GCOS GOOS WCRP/OOPC IX/3 
page 43 
ANNEX IV 
ARCTIC OCEAN   STATUS, ISSUES, OPPORTUNITIES 
Cecilie Mauritzen 
Oceanography Section, R&D Division, Norwegian Meteorological Institute 
Oslo, Norway 
An Ocean Observing System for the Arctic does not exist at present. Based on the Arctic's 
importance for global climate, and the high cost and high risk involved in developing such a 
system for a partly ice covered ocean, this omission should be taken seriously. Not only 
would climate research be improved by information in the Arctic   so would numerical 
weather prediction and calibration of remote sensing data in general, so an efficient observing 
system demands coordination across fields. 
A timely opportunity arises with the upcoming International Polar Year 2007 2009 (IPY; 
http://www.ipy.org/
), co sponsored by ICSU and WMO.  
In the current implementation plan it is stated that the activities of IPY will consist of: 
   A synoptic set of multidisciplinary observations to establish the status of the polar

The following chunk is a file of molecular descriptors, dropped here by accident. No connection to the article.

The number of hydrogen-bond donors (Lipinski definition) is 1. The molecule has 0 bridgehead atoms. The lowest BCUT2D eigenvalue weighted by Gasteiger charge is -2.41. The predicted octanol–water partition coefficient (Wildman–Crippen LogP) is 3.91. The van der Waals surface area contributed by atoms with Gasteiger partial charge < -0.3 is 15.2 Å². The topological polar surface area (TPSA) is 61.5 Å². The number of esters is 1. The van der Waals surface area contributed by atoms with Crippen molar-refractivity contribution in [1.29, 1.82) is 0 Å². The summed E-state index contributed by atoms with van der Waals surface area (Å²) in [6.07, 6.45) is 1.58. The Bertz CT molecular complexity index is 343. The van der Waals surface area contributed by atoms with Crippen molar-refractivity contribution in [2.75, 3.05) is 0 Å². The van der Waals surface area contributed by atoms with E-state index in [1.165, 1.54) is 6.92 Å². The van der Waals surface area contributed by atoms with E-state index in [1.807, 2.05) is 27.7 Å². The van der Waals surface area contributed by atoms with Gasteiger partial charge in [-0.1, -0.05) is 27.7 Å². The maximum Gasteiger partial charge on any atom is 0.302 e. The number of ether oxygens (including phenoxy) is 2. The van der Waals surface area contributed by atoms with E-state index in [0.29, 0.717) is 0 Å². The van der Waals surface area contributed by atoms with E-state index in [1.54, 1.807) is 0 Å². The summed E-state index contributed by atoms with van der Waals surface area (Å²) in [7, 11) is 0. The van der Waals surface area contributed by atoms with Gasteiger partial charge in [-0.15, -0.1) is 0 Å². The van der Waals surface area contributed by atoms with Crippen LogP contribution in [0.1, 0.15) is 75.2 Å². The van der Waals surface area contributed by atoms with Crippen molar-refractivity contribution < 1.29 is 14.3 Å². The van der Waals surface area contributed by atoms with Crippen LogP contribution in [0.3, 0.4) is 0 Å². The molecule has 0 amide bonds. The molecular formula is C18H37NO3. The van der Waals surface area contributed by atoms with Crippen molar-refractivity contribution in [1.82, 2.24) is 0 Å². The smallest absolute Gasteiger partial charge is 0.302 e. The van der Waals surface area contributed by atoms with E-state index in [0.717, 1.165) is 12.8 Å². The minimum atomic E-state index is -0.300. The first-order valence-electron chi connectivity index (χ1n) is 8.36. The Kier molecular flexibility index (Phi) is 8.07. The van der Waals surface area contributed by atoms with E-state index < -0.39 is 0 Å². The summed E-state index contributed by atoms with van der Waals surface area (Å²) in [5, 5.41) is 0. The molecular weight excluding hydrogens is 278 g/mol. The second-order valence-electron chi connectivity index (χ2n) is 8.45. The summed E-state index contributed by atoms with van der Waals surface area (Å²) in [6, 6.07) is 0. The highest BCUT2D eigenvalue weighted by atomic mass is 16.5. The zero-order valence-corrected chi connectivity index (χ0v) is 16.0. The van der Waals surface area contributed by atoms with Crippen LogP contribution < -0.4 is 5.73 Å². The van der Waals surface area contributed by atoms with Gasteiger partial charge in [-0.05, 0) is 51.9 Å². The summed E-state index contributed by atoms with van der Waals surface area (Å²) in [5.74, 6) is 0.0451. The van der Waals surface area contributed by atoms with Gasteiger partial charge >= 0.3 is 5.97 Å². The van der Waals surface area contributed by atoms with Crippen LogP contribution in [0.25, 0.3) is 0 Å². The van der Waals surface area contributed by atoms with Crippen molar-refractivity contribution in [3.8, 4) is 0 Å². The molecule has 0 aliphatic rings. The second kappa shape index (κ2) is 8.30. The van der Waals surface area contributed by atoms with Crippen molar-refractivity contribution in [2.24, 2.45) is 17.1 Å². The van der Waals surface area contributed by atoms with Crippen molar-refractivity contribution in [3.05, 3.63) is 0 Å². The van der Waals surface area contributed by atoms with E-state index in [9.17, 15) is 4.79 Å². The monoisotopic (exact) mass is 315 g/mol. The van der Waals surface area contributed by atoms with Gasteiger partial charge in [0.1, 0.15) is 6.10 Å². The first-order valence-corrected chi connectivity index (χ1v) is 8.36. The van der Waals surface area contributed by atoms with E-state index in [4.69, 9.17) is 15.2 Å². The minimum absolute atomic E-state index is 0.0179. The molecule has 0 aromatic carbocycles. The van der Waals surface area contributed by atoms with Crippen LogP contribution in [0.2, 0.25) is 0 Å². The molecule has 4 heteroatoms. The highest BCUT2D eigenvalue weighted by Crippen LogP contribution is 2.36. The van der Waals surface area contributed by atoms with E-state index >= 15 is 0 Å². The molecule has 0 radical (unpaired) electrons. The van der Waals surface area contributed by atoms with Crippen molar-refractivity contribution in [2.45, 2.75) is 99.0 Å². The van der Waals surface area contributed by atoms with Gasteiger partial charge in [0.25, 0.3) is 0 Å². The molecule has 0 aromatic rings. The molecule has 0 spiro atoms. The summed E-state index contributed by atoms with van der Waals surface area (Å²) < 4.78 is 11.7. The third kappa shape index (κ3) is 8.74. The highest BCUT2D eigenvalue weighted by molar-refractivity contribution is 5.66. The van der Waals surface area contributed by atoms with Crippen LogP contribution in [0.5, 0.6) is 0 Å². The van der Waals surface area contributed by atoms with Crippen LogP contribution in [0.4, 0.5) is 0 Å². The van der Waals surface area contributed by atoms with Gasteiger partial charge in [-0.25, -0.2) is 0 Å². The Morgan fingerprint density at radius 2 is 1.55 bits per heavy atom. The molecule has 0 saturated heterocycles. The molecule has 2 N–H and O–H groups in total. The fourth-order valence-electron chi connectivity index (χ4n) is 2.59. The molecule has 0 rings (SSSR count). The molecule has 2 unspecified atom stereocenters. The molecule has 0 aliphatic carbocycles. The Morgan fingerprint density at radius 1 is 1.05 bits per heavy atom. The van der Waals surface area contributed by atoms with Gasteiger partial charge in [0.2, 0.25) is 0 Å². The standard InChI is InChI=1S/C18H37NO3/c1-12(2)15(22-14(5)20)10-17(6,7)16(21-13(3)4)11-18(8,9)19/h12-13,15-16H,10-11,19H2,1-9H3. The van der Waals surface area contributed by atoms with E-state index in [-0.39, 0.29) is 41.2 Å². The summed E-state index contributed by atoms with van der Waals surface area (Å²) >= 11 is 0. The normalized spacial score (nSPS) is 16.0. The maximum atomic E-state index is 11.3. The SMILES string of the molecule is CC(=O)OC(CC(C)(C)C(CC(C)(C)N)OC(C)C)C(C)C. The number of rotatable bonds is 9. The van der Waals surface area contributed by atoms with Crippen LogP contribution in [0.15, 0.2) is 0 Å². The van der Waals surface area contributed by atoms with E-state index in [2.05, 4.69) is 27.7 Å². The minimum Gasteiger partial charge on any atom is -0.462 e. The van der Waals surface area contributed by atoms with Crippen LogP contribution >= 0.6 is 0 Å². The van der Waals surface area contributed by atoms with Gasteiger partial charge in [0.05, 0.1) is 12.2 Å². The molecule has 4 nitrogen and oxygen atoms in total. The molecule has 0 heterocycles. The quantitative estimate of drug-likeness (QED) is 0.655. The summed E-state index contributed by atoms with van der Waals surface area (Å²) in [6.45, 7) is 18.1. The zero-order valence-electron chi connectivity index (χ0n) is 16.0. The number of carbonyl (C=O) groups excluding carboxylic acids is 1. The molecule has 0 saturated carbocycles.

environment in 2007 2008  
   The acquisition of key data sets necessary to understand factors controlling change in 
the polar environment 
   The establishment of a legacy of multidisciplinary observational networks 
   The launch of internationally coordinated, multidisciplinary expeditions into new 
scientific frontiers  
   The implementation of polar observatories to study important facets of Planet Earth 
and beyond 
The IPY planning process is still underway, but there is a grassroot movement to make the 
establishment of an AOOS a core activity, or theme, of IPY.  
Scientific requirements for an AOOS 
   The Arctic Ocean cannot dynamically be considered separately from the ice and 
atmosphere above. Similarly the Arctic cannot be considered separately from the rest 
of the globe. An observing system for the Arctic should recognize these facts, and 
ensure simultaneous, coordinated observations of the first order variables. 
   Oceanic variables of first order importance to be monitored include 
   Strength of the boundary currents. Requires current meter arrays across sloping 
topography at select sites and gliders. 
   Modification of water masses. Requires full depth repeated CTD profiles, for 
instance from bottom moored and/or ice anchored profiling CTDs and gliders. 
   Thickness of ice. Requires upward looking sonars for in situ measurements. 
   Pathways of water masses. Requires subsurface free drifting floats. 
Technical issues for an AOOS 
Some of the necessary instrumentation is proven even in ice covered oceans. These include 
bottom anchored moorings, which naturally will provide the backbone for an AOOS. For 
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